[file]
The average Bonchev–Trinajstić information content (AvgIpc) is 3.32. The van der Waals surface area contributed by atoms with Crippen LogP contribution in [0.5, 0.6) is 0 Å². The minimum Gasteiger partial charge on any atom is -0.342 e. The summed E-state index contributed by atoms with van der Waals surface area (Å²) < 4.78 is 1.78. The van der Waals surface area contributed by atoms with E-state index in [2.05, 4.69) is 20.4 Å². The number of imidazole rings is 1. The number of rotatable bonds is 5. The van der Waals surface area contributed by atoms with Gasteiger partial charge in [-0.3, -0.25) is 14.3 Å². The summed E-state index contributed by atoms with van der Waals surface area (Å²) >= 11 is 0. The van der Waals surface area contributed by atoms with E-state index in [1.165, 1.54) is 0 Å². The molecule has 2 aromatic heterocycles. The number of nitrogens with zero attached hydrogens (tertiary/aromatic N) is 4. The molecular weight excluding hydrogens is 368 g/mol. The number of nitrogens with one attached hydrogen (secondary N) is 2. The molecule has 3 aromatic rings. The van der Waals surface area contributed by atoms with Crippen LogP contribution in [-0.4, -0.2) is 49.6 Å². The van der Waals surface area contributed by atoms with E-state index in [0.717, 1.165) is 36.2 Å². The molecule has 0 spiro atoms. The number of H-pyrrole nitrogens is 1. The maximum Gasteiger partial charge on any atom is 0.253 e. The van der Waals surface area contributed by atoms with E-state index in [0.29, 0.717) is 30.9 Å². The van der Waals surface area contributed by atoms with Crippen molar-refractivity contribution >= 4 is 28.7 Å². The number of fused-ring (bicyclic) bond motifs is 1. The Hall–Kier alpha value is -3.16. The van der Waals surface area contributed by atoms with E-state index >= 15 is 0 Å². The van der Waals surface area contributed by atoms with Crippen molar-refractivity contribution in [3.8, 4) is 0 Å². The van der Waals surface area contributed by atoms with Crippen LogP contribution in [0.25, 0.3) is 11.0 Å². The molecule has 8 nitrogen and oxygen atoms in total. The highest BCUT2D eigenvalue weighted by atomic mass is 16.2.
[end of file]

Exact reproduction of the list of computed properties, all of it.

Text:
The average Bonchev–Trinajstić information content (AvgIpc) is 3.32. The van der Waals surface area contributed by atoms with Crippen LogP contribution in [0.5, 0.6) is 0 Å². The minimum Gasteiger partial charge on any atom is -0.342 e. The summed E-state index contributed by atoms with van der Waals surface area (Å²) < 4.78 is 1.78. The van der Waals surface area contributed by atoms with E-state index in [2.05, 4.69) is 20.4 Å². The number of imidazole rings is 1. The number of rotatable bonds is 5. The van der Waals surface area contributed by atoms with Gasteiger partial charge in [-0.3, -0.25) is 14.3 Å². The summed E-state index contributed by atoms with van der Waals surface area (Å²) >= 11 is 0. The van der Waals surface area contributed by atoms with E-state index in [1.165, 1.54) is 0 Å². The molecule has 2 aromatic heterocycles. The number of nitrogens with zero attached hydrogens (tertiary/aromatic N) is 4. The molecular weight excluding hydrogens is 368 g/mol. The number of nitrogens with one attached hydrogen (secondary N) is 2. The molecule has 3 aromatic rings. The van der Waals surface area contributed by atoms with Crippen LogP contribution in [-0.4, -0.2) is 49.6 Å². The van der Waals surface area contributed by atoms with E-state index in [0.717, 1.165) is 36.2 Å². The molecule has 0 spiro atoms. The number of H-pyrrole nitrogens is 1. The maximum Gasteiger partial charge on any atom is 0.253 e. The van der Waals surface area contributed by atoms with E-state index in [0.29, 0.717) is 30.9 Å². The van der Waals surface area contributed by atoms with Crippen molar-refractivity contribution >= 4 is 28.7 Å². The number of fused-ring (bicyclic) bond motifs is 1. The Hall–Kier alpha value is -3.16. The van der Waals surface area contributed by atoms with E-state index >= 15 is 0 Å². The van der Waals surface area contributed by atoms with Crippen molar-refractivity contribution in [3.8, 4) is 0 Å². The van der Waals surface area contributed by atoms with Crippen LogP contribution in [0.25, 0.3) is 11.0 Å². The molecule has 8 nitrogen and oxygen atoms in total. The highest BCUT2D eigenvalue weighted by atomic mass is 16.2.